Brighton duo Frankie Stew and Harvey Gunn are making moves. Their brand of reflective, pensive hip-hop is a refreshing departure from the anodyne sound that currently dominates the airwaves and streaming charts on both sides of the Atlantic.
Sat amongst the beats are sonic and lyrical references to golden-era hip-hop, subtle nods to UK bass culture and commentary on the city that they call home. If this sounds like it could be confusing, it’s isn’t. Everything is delivered with open-eyed clarity and awareness; there’s planning, thought and patience behind the lucid lyrics and tight production. It all seems to be the culmination of a plan that has been many years in the making.
Their music is undeniably of Brighton, mentioning landmarks, talking about growing up within the city’s limits, seeing and documenting its changes. With this in mind, and with the release of a their new single, Love One Another, we thought it time to catch up with the guys to discuss their origins, driving Mustangs in Ibiza and what the future has in store.
“It’s exciting,” says Frankie with a broad smile across his face. “It’s the first time we’ve been played on Radio 1 ever. It’s cool, but I try and not get distracted and gassed, we need it to be played again.” He speaks like someone who knows only too well how fickle the music industry can be. “Once is cool, but you quickly get forgotten about. Not to be all negative about it, I just don’t want to get carried away, I want to be on Radio 1 all the time, that’s the goal.”
The tune they’re talking about is Coconuts, a single that has become something of a breakthrough for them. The Radio 1 play was the culmination of years of hard work and came directly on the heels of another milestone. “The first play for Coconuts was by DJ Target on 1Xtra,” explains Frankie. “He plays a lot of unsigned acts in a section of his show and he selects what he wants to play which is cool. It’s better than being thrown in a mini mix because he introduced us. It was nice, a good feeling.”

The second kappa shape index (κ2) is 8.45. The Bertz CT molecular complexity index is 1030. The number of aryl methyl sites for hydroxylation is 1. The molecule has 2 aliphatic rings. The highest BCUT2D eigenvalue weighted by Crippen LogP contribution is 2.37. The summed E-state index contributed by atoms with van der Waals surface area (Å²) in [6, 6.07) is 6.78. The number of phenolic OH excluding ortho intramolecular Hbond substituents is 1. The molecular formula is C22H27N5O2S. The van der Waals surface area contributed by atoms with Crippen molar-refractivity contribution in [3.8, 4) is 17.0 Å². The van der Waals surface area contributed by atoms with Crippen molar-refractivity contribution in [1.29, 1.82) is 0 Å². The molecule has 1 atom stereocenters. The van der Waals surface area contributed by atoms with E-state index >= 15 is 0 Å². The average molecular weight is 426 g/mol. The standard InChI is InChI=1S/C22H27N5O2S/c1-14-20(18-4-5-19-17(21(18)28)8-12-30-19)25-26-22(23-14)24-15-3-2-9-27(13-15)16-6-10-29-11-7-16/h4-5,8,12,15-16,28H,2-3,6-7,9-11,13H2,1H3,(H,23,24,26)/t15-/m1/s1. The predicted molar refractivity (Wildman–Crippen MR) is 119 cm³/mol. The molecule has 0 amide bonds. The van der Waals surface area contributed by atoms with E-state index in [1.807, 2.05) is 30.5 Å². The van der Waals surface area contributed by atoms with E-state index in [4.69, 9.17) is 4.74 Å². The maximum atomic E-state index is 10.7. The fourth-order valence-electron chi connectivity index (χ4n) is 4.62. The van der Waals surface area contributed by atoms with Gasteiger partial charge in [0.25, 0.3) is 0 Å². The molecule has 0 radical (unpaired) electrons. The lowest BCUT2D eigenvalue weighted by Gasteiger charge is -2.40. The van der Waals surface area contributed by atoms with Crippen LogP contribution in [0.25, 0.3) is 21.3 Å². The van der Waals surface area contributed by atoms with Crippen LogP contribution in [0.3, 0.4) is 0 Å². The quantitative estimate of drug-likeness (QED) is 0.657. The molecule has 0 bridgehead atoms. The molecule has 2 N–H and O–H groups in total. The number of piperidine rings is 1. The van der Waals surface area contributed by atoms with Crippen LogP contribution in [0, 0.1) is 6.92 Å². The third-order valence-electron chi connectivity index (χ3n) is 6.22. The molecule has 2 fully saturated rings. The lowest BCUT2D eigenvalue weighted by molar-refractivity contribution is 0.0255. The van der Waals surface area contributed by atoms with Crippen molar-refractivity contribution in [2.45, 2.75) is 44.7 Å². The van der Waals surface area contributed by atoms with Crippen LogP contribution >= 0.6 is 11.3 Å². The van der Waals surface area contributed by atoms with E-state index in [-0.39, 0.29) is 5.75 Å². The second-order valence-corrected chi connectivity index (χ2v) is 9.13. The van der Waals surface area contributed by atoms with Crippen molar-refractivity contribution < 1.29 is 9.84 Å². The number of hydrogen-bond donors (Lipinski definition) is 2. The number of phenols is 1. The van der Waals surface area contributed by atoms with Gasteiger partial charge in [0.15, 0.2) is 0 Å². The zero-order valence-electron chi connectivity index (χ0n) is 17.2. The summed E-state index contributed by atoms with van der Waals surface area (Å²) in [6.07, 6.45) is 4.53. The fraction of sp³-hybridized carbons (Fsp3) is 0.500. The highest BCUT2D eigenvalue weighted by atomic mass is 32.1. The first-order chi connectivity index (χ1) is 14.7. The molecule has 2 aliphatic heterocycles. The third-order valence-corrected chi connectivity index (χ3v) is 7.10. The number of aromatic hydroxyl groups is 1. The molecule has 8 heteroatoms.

What about the accompanying video, filmed in Ibiza? “Yeah that was fun, a good couple of days. Driving around in an old convertible Mustang. I can’t even drive but I had a go at it. Doing donuts around the guy filming was a lot of fun. I was scared about crashing it! We got a couple of friends who live in Ibiza who had connects with old sports cars and his dad had a couple of Mustangs so we just rented one for the day.”
For Harvey, the man behind the beats, his journey into music production began at a Hove youth club at the age of 14. “I went there and learnt to DJ and really got into electronic music. It started with things like drum ‘n’ bass, dubstep and grime, all that kind of quite heavy stuff. From that I started making that kind of music but a couple of years later I met Frankie and started making hip-hop with him. For the past six years me and Franks have been working together. It’s taken ages man, it’s such a slow burner but it has had a nice progression to it.”
You can tell he has a steely determination when it comes to honing his craft. Even songs from years back have a clean, contemporary feel, taking time honoured traditions such as sampling but pushing the envelope sonically. “I’m totally not a purist when it comes to sampling, I will use anything,” he says. “I will use stuff from YouTube. But at the moment a lot of our latest music has been a lot less sample heavy, partly because it usually raises copyright issues!